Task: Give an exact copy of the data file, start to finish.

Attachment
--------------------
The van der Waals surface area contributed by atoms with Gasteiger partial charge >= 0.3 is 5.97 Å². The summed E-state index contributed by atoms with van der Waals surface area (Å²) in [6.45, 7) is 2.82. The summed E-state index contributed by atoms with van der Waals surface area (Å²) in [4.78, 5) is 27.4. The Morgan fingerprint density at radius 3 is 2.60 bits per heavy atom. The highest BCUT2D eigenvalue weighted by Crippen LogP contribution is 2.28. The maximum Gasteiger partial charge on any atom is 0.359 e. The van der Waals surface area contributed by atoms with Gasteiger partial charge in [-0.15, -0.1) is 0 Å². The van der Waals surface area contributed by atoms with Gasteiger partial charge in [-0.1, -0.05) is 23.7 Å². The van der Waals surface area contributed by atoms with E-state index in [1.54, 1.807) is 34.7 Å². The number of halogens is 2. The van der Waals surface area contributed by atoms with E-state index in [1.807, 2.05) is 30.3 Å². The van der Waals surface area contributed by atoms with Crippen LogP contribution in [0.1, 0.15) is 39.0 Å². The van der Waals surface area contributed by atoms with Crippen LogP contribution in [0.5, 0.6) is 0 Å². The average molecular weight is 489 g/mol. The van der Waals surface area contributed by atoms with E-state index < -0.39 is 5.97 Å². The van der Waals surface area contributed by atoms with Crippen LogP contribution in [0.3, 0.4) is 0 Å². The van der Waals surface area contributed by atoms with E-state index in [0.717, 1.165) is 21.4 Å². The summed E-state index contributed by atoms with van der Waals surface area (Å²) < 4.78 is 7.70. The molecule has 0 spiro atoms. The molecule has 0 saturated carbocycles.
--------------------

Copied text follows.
The van der Waals surface area contributed by atoms with Gasteiger partial charge >= 0.3 is 5.97 Å². The summed E-state index contributed by atoms with van der Waals surface area (Å²) in [6.45, 7) is 2.82. The summed E-state index contributed by atoms with van der Waals surface area (Å²) in [4.78, 5) is 27.4. The Morgan fingerprint density at radius 3 is 2.60 bits per heavy atom. The highest BCUT2D eigenvalue weighted by Crippen LogP contribution is 2.28. The maximum Gasteiger partial charge on any atom is 0.359 e. The van der Waals surface area contributed by atoms with Gasteiger partial charge in [-0.15, -0.1) is 0 Å². The van der Waals surface area contributed by atoms with Gasteiger partial charge in [-0.1, -0.05) is 23.7 Å². The van der Waals surface area contributed by atoms with E-state index in [1.54, 1.807) is 34.7 Å². The number of halogens is 2. The van der Waals surface area contributed by atoms with E-state index in [1.807, 2.05) is 30.3 Å². The van der Waals surface area contributed by atoms with Crippen LogP contribution in [0.1, 0.15) is 39.0 Å². The van der Waals surface area contributed by atoms with Crippen LogP contribution in [0.5, 0.6) is 0 Å². The average molecular weight is 489 g/mol. The van der Waals surface area contributed by atoms with E-state index < -0.39 is 5.97 Å². The van der Waals surface area contributed by atoms with Crippen LogP contribution in [0.3, 0.4) is 0 Å². The van der Waals surface area contributed by atoms with E-state index in [0.717, 1.165) is 21.4 Å². The summed E-state index contributed by atoms with van der Waals surface area (Å²) < 4.78 is 7.70. The molecule has 0 spiro atoms. The molecule has 0 saturated carbocycles.